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Please do touch! Tactile art experience for White Cane Day

in Be Empowered, Stories of Independence

A hands-on art experience has been described as innovative and memorable by visitors with vision impairment. The event in Perth city was held to mark International White Cane Day.

Image shows a person touching the painting and feeling the sand on the tall ship
There was the opportunity to explore the paintings through the sense of touch

Contemporary Artist Nigel Laxton is behind the ‘Aggregate Collection’ currently on display at the Kamile Gallery in Perth. The artwork is highly textured because it features sand collected from beaches south of the river.

Image shows people holding the strips of canvas, some are holding white canes.
Nigel used canvas strips to explain the process of his artwork

Nigel gave a demonstration to clients to explain how his creations evolve. He encouraged everyone to hold a strip of canvas and to feel their way along this strip. Nigel then outlined the different processes of applying sand and acrylic to create his art pieces.

It was great because it was three dimensional. On the Botany Bay picture, I could feel the curves of the coast and differentiate it from the sea and the sky. With the squares on canvas, the thickness was different on each square.

Kylie
Kylie touches the painting which features small sand squares in a variety of pastel colours. Standing next to her is the owner of the gallery Kamile.
Kylie feels her way around the art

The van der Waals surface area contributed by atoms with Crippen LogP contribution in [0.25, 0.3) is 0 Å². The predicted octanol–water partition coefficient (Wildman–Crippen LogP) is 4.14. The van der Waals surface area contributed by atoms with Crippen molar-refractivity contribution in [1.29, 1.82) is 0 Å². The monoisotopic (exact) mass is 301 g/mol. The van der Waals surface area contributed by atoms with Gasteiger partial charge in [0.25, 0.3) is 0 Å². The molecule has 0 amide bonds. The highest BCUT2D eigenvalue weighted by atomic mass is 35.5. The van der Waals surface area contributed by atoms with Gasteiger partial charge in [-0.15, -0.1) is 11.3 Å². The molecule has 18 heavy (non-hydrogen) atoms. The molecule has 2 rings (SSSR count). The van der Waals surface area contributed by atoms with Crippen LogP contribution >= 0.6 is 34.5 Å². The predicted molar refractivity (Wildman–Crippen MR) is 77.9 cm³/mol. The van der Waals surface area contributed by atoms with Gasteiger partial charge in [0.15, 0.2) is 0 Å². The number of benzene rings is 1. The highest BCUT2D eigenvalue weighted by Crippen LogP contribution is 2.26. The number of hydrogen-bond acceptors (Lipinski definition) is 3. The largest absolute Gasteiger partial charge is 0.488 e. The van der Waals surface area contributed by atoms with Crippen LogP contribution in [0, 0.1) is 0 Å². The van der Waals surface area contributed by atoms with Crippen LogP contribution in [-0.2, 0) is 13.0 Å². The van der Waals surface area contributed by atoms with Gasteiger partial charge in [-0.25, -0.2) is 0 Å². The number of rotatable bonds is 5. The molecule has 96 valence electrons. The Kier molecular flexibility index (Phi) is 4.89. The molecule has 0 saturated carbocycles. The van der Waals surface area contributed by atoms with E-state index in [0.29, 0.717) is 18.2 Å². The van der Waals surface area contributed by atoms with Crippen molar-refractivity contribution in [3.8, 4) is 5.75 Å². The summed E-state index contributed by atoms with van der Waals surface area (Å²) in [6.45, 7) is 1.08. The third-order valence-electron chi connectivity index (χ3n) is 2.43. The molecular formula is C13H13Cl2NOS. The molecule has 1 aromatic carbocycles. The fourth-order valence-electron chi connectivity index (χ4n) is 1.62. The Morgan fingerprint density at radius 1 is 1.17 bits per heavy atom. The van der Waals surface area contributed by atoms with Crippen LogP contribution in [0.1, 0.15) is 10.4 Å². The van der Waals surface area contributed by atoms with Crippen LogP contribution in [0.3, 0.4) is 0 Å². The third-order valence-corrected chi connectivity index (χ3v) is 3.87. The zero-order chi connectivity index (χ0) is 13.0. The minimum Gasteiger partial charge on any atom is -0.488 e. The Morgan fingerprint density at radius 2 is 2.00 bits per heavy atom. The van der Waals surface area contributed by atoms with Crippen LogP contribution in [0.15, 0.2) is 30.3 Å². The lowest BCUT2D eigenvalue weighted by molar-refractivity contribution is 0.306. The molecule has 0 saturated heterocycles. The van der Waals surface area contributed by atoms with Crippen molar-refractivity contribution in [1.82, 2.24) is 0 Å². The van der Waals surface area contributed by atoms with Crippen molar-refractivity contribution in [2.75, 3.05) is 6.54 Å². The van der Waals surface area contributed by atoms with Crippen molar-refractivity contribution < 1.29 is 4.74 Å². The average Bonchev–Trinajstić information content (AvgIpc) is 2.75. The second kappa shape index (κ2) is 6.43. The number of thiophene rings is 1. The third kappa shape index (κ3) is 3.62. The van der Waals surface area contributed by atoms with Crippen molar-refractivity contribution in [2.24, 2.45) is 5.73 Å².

Three different pieces of textured art were displayed on separate easels with clients exploring each one. They were all seascapes. One featured the entrance to Botany Bay, the others were tall ships.

There was intricate detail on each piece.

This is so much better than having an audio description of a painting. I can feel the thickness of the rigging.

Les

I’m an art student and at university we paint without texture, so this is unique. I love the opposites of the smooth and the rough because it’s unusual.

Siobhan

Creating texture with sand

The gallery sits within the main foyer to the Anglican Diocese of Perth. Art enthusiast Kamile Burinskaite met Nigel and knew that she wanted to create an exhibition featuring his work.

Nigel loves exploring different textures and layers.

Image shows hands close up on artwork feeling textures

“This event has shown me how much this type of art means to people with low vision. To witness their reaction and to see them exploring and touching my artwork – it’s amazing.’’

Group photo of people attending the gallery with some holding a white cane to show their independence.
There were around 40 people who attended the experience

Nigel is a strong believer that people should be able to explore art with their different senses.

“I have received great feedback from this experience. Some people were keen to buy the artwork used in this demonstration, but I’ll keep them as I hope to run similar events in the future.’’

White Cane walk to Elizabeth Quay

After the hour long event, clients walked in convoy to Elizabeth Quay to enjoy a discounted group lunch at The Island Restaurant.

Youth Support Officer Ryan Honschooten says it was a great way to mark International White Cane Day. The gallery event demonstrated that art can be easily accessible to everyone.

“With art, there’s a huge emphasis on just one sense – sight. Nigel’s creations have shown that you can still experience and enjoy art if you have no vision. Through touch you can get a richer understanding of what a piece of artwork may symbolise,’’ explains Ryan.

We have a range of Group Programs on offer at VisAbility, with workshops designed to to help you in your own home. These progams are a good way to connect with others and to meet like-mind people in similar circumstances. Contact us today if you’d like more information CETenquiries@visability.com.au